In my fifth Book Bingo post for the year, I can report that I have a BINGO! The final row going down, row five, is complete, with three out of the five squares being filled with Australian Women Writers. The text version of the row is below:
Row #5 (Down) – BINGO
A Foreign Translated Novel: Babylon Berlin by Volker Kutschner (translated by Niall Seller
A book with themes of culture: The Sealwoman’s Gift by Sally Magnusson
A book with a mystery: Olmec Obituary by LJM Owen – AWW2018
A book with a number in the title: Four Respectable Ladies Seek Part-Time Husband by Barbara Toner – AWW2018
A book written by someone over sixty: Eventual Poppy Day by Libby Hathorn – AWW2018
Of these, the latest addition is a foreign translated novel – Babylon Berlin by Volker Kutschner, translated by Niall Seller and sent to me by Allen and Unwin to review. It is the first in a crime series by a German author, set during the dying years of the Weimar Republic in the inter-war period, when the world is inching towards the Great Depression. It centres around Detective Gereon Rath, and the crimes he solves, and the things that he overlooks, the various underworld activities that are accepted in dark corners, but not always out in the open. I did like the idea behind this, and the historical backdrop, however, as stated in my review, I felt some things dragged on a bit, making these sections a tad slow but the fast-paced sections were what really drove the novel and gave it the oomph that it needed.
I have five other squares to include – I am aiming to fill them with whatever works, and some will be Australian Women Writers, others won’t, it simply depends on where the books fit. First, is a novel with a yellow cover – Tin Man by Sarah Winman. It is the story of two gay men, whose first encounter has them ripped apart but then drawn back together as friends, with Annie, the wife of Ellis, one of the main characters. It is a touching story of the various ways we express our love, and to whom we choose to express that love. With a touch of realism about it, it touches on fears as well as love.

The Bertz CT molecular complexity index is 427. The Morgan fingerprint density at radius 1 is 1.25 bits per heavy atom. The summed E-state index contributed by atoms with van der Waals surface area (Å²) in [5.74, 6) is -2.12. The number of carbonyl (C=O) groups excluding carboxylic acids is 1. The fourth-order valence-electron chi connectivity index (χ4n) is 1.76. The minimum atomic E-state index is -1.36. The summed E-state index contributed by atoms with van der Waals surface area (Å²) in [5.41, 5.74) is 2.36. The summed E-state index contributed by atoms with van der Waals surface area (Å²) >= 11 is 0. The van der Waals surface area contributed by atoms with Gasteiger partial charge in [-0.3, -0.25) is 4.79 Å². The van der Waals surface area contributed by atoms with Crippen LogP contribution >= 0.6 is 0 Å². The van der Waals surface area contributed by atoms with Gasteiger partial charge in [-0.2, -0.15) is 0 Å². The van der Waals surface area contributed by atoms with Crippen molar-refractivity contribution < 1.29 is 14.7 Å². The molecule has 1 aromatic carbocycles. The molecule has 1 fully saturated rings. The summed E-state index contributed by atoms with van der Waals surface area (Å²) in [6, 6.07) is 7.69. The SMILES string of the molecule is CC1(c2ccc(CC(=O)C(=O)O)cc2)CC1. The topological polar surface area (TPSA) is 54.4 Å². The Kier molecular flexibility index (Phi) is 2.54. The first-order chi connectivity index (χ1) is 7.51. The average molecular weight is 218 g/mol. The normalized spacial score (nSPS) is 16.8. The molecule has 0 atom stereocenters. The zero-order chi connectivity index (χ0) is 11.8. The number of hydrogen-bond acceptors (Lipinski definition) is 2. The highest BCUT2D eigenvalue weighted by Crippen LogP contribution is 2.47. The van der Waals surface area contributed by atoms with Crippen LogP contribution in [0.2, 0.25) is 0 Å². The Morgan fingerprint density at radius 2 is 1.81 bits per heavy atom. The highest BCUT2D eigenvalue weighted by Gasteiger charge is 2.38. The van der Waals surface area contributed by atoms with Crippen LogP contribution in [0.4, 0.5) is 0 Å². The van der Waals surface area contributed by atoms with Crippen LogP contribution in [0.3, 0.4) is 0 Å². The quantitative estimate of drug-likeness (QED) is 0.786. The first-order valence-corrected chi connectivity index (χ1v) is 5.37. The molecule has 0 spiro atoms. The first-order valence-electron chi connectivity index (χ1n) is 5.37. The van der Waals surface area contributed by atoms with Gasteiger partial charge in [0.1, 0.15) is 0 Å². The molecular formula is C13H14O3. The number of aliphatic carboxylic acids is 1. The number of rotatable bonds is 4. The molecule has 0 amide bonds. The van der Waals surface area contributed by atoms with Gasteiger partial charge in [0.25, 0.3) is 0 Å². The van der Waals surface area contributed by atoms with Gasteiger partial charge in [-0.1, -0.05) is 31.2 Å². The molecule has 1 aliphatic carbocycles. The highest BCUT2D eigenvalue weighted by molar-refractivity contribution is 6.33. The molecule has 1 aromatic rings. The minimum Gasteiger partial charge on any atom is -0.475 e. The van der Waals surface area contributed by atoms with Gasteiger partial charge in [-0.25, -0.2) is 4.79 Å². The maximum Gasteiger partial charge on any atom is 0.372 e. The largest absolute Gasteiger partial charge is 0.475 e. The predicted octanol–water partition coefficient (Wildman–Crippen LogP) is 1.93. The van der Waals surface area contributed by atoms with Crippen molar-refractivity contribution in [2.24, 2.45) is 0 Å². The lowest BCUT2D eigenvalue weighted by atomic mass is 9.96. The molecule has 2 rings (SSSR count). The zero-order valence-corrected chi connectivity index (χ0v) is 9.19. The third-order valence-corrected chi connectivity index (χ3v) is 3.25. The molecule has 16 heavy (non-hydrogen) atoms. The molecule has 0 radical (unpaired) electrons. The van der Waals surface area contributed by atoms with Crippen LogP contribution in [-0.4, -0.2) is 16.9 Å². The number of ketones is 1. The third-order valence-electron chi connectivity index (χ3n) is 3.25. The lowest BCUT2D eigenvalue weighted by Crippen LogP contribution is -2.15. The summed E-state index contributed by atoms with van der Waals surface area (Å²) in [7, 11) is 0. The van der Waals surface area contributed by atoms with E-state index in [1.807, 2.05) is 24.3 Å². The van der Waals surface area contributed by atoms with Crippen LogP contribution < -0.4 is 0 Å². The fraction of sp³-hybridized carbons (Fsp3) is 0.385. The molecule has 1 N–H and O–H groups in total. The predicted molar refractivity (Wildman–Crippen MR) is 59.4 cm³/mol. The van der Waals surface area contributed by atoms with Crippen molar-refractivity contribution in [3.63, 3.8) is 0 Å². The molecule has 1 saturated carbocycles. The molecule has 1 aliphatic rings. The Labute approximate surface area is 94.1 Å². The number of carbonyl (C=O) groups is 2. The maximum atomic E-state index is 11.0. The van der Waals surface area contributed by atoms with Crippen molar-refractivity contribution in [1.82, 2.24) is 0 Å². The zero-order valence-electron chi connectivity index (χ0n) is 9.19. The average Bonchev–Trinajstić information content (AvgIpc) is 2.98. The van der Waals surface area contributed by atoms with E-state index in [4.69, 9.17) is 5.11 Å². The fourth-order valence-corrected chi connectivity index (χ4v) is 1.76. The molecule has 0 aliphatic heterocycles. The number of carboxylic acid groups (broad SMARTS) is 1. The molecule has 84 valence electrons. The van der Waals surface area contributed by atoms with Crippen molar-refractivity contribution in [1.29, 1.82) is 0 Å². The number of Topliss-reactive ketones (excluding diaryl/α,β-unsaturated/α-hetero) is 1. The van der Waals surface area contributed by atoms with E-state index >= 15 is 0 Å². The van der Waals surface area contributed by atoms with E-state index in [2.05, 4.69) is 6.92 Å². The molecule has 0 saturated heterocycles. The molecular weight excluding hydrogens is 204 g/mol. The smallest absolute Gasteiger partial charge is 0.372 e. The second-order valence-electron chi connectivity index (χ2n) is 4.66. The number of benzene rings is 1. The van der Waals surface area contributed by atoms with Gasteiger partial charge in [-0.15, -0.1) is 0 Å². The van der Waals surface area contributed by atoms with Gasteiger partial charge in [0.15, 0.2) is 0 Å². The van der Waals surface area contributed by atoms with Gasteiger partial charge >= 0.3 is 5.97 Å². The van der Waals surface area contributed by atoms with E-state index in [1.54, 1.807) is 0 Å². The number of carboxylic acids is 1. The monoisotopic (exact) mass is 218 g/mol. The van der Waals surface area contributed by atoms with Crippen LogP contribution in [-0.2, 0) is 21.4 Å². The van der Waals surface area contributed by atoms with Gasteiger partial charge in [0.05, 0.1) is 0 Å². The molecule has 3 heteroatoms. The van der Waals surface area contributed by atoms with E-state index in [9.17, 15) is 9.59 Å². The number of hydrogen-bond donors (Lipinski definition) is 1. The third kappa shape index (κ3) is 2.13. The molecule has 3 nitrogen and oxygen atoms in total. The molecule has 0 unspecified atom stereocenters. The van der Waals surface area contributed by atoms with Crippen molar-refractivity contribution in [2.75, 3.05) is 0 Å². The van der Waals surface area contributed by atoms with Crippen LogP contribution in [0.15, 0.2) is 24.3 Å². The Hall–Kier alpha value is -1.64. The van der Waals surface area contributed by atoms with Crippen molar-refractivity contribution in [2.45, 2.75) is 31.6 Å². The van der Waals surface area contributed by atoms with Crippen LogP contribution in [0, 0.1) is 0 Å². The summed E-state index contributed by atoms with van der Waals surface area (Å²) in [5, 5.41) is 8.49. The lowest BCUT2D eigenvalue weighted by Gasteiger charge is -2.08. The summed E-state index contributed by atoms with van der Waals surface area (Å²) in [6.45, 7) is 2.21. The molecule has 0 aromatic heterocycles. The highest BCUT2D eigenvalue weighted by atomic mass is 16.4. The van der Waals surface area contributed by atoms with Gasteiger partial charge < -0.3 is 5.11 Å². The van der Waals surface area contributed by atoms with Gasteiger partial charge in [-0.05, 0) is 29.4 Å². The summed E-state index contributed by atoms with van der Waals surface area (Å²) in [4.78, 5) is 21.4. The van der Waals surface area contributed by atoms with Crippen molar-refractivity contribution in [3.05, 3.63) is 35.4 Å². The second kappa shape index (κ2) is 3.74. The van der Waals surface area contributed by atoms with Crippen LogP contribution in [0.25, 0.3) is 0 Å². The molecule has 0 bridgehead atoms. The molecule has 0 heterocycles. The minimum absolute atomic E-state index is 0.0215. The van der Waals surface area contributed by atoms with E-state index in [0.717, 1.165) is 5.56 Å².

My memoir square has been filled by Skin in the Game: The Pleasure and Pain of Telling True Stories by Sonia Voumard. In a series of essays, Sonia tells her story about being a journalist, and the daughter of a World War Two refugee – her mother, with humour and frankness, and an honesty that shines a light on some of the challenges faced by journalists behind the scenes of stories, interviews and publications, and how they try to overcome these under increasing pressure of a 24 hour news cycle, where the demand for facts and results at all times seems to be a struggle to keep up with. It is insightful and gives a new appreciation for what journalists do and at times go through for me.
The book taking up the square of a funny novel has not been published yet, so the longer review will be linked here when it goes live. Grandpa, Me and Poetry by Sally Morgan, and published by Scholastic. It is the story of Melly, who loves poetry and her Grandpa. When given the chance to explore her two loves, she jumps at it, and through a series of amusing scenes with funny rhymes, she finds a way to write a wonderful poem for Family Day.
The novel by Australian Man square was filled by new release, The Opal Dragonfly by Julian Leatherdale, about Isobel Macleod, youngest of seven and her father’s favourite, and the opal dragonfly brooch left to her by her mother that sees hard times befall the family through a series of tragedies over the years that they can never recover from. It is about family loyalty, betrayal and finding oneself in the harshest of circumstances, and finding a new life for yourself
Spinning Tops and Gum Drops: A Portrait of Colonial Childhood fills the non-fiction square. Using images and statements, and other stories from the time, Edwin Barnard has created a window into a world where the realities of childhood were vastly different to those for today’s children. It tells of a time when threats from illness and bushrangers were ever present, where children had to work as well as go to school, and in some cases, instead of going to school. It is interesting and gives a window into colonial life beyond text on a page.
Look out for my next Book Bingo in a few weeks time!